Best Regards To All..........Charles
Charles M. Brecheisen
Charles, I rec'd the following from an old friend I worked with many years ago.He served aboard the USS Laffey and is a member of the ships association.It looks like the USS Laffey is taking on water and eventually will require major repairs to her bottom.I'm requesting that you put this out to our crew for a couple of reasons.Some may have served on her or known others who did.Some may find it possible to make a small donation to her cause.I visited the Memorial in Mt. Pleasant S.C. where she is berthed a few years ago and it would be a wonderful gesture if our Association was in the position to make a donation as well.I plan to make a personal donation too.Thanks for passing the word...........Mike Troiano
--- On Sun, 12/14/08, email@example.com
Subject: Laffey update
To: "wagemann, kurt"
Date: Sunday, December 14, 2008, 3:04 PM
Good afternoon all:
We have returned from a very emotional and upsetting visit of our ship, the USS LAFFEY.
I received a phone call on Thursday from General Hugh Tant telling me that there were new leaks and he said that I should be there to see what was going on. I contacted John Hudak (our Engineering Officer) and Don Watson Our First Lieutenant), to tell them that I was going to the ship. They told me that they must go also. John drove from Vestaburg, PA to my house in MD and we drove straight to the ship Thursday night. Don and Joe Luque left from Florida at midnight on Thursday and met us in Mt. Pleasant on Friday morning.
We were met by Charlie Hall, the PR manager of Patriots Point and he took us to his office to watch a video that was shot by the divers. It showed the water pouring into the ship through 3 holes within a 4 square foot area near the keel on the port side forward. I cannot discribe the mood in that office as we watched the video.
Along with John Hudak, Don Watson and Joe Luque, we rode down the pier and saw the tanker trucks, the booms in the water around the ship and the divers' boat alongside and the pumps running. It was very disturbing to see our lady in such distress.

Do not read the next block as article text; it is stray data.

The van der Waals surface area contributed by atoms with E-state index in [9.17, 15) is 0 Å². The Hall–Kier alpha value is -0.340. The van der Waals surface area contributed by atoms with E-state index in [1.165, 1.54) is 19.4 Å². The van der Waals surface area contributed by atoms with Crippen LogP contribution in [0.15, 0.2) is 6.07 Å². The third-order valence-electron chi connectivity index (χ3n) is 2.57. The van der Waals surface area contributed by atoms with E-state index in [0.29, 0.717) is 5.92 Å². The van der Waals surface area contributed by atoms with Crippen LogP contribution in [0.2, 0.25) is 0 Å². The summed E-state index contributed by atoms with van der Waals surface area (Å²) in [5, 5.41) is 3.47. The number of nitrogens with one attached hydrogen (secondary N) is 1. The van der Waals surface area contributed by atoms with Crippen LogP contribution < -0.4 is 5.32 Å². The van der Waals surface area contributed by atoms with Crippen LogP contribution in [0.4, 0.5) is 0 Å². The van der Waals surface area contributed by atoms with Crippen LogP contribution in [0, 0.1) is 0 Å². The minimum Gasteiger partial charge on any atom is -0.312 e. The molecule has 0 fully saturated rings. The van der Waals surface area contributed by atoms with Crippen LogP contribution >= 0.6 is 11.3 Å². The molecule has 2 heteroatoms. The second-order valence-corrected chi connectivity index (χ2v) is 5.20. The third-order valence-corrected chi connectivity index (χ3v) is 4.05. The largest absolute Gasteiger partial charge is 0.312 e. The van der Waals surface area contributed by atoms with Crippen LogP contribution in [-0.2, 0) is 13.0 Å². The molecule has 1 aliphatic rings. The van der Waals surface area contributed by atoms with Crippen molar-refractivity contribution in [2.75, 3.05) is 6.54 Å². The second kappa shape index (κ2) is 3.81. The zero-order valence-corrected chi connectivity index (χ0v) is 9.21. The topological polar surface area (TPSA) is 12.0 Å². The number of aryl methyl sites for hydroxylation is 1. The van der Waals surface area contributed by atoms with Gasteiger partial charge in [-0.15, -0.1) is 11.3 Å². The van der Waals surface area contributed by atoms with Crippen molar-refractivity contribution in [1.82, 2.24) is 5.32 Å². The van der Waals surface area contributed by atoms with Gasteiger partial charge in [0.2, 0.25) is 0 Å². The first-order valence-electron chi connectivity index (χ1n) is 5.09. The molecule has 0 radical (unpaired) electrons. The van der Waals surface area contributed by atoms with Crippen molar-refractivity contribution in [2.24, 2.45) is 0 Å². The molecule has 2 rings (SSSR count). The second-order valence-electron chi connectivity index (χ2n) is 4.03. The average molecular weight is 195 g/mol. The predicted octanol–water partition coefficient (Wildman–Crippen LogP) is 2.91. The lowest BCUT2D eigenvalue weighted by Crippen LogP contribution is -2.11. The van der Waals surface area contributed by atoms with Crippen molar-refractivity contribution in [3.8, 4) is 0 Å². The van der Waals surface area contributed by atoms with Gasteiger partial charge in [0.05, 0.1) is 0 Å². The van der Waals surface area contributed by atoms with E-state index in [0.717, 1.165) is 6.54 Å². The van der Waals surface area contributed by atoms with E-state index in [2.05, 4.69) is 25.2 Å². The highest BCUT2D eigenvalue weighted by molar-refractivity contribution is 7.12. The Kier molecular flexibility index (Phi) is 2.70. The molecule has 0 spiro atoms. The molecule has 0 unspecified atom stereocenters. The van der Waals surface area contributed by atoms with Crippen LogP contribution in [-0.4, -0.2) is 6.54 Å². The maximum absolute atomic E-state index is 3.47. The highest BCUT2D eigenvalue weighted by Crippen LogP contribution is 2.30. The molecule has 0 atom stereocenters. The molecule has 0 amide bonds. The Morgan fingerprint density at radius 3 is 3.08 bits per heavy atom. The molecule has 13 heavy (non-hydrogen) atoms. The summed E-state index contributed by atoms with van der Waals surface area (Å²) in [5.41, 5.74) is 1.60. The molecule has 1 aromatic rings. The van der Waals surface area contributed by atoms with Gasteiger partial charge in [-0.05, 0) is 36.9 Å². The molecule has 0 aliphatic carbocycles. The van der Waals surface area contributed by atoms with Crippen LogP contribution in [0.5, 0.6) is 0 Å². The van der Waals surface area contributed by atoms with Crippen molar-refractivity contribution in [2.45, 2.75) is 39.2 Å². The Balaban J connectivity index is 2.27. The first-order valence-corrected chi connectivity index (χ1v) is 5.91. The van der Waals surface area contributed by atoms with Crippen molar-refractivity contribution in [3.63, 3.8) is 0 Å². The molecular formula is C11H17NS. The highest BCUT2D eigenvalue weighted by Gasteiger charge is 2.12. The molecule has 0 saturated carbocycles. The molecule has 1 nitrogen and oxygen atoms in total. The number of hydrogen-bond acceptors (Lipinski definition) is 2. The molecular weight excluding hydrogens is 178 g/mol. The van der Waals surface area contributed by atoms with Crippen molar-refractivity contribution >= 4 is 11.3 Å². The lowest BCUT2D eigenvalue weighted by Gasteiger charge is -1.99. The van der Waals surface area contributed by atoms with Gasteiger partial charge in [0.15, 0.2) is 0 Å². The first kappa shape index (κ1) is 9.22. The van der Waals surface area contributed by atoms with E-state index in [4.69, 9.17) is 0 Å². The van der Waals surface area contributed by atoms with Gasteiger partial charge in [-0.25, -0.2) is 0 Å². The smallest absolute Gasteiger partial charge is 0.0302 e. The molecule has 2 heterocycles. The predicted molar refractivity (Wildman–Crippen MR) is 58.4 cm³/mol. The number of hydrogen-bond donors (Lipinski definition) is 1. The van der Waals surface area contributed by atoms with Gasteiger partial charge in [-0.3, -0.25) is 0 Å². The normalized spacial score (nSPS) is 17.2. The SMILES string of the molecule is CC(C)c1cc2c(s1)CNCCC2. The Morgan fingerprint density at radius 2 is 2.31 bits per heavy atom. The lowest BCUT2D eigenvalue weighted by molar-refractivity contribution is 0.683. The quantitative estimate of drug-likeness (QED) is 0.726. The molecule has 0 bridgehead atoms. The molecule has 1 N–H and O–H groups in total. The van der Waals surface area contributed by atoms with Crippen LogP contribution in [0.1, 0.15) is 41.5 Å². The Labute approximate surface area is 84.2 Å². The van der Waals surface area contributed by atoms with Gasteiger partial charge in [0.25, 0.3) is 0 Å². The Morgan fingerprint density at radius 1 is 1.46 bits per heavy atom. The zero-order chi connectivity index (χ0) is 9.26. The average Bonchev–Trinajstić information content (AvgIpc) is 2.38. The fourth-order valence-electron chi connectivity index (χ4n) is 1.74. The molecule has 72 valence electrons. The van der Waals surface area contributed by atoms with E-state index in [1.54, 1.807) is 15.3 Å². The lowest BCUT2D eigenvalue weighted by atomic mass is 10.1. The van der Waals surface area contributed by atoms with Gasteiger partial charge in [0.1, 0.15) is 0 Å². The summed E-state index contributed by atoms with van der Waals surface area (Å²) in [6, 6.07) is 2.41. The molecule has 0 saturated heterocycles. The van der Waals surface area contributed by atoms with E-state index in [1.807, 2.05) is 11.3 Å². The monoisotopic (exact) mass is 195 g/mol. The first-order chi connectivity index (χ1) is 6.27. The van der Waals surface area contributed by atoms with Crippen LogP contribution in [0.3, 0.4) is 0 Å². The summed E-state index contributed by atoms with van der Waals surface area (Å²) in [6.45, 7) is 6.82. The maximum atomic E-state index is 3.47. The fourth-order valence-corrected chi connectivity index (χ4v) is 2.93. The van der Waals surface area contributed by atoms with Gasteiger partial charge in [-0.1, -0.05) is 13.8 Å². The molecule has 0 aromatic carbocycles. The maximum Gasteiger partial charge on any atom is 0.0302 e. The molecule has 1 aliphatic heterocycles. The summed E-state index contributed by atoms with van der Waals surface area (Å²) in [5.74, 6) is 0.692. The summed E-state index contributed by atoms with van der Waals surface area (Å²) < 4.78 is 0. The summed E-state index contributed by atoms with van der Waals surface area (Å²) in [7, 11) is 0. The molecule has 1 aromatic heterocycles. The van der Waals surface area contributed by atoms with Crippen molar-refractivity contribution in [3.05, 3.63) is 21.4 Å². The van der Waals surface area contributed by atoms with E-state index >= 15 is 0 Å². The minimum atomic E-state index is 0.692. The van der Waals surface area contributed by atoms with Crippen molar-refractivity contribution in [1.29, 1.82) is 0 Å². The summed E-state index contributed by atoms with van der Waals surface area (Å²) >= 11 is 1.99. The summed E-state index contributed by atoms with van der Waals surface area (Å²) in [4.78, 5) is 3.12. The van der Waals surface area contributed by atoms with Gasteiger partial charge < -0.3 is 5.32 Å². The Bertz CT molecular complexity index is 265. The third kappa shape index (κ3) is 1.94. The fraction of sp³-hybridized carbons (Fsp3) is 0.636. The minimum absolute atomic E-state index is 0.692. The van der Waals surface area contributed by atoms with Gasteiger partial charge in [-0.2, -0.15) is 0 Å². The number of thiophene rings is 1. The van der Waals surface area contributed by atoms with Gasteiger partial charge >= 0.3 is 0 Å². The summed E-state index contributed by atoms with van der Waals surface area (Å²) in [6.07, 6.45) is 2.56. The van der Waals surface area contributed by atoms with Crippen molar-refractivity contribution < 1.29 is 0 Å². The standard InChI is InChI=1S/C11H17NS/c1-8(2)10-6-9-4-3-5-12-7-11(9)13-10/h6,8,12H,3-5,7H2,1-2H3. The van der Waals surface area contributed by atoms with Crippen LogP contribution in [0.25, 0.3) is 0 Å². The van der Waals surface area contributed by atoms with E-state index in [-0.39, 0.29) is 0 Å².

We met Malcolm Jenkins on the pier and we went aboard the ship. Paul Jeffords met us and took us below into the forward fire room where the leaks were. There we met with Richard Dunn, the superintendant of maintenance. They showed us the bilges and the condition of the bottom. The water was about 6 inches deep under no.2 boiler. There was a diver underneath the ship putting on a soft patch. He was warned by the master diver to stay away from trying to clean the marine growth too close to the holes. He was afraid that the whole section would let go and suck the diver right up into the ship.
The picture that we paint here is not a pretty one BUT, I have to tell you that the personnel of Patriots Point have not given up on her. They are working around the clock keeping an eye on the ship and manning the pumps when needed.
The situation is this, the bottom is very fragile and needs to be patched in order to move her to the yards to put her in dry dock. This will require a lot of money and care. We have donated $10,000. from the association emergency fund. I have been informed of many members that have sent donations, Tin Can Sailors have put a notice on their website and will be putting a notice in the next newsletter. Many other ships' associations have informed me of their donations also.
We will need a lot more to get this done. Patriots Point has been in touch with the governor of South Carolina, many senators and also the Federal Government to try to get more funds.
I have also received a phone call from James Smith, grandson of Capt. Paul Smith who was the gunnery officer during the battle at Okinawa. James told me that he is trying to put some donors together to get the ship fixed. He said to me that we CANNOT LET HER GO!!!!!!! We are going to try to make this happen. This will probably be the hardest battle she has fought in her 62 years.
"THE SHIP THAT WOULD NOT DIE" hasn't died yet. When I asked for $5.00 per member, that was for the 30,000 members of TCS!!!! We need more from us if we can. Don't send me my usual $100 Christmas present, donate it to the 'SAVE THE LAFFEY FUND". I'll just have to do without all of the presents you all send to your tired president. Seriously, please try to keep a positive attitude about saving our girl. If the folks from Patrots Point haven't given up, we certainly can't. I'll keep you advised as to the donations and the progress of the save the ship project.
The problem is funding!!!! It is going to cost a lot of money, about 3 million bucks to get her to the yards and repaired.
Make checks payable to:
Patriots Point Development Authority
40 Patriots Point Road
Mt. Pleasant, SC 29465
Mark your check "FOR SAVE THE LAFFEY FUND"
Thanks so much,
To: "Charles M. Brecheisen"
Date: Mon, 15 Dec 2008 21:38:20 +0000
Subject: Fw: Laffey update
Here is a better synopsis of the situation involving the USS Laffey.This was buried in one of my folders.You may want to forward this to our crew as well.The Laffey Association members meet at the ship through out the year for work parties and have done one heck of a job getting her ship shape.This new problem may exceeded their ability to fund which would really be a shame given the history behind the ship and the effort of her crew over the years.................Mike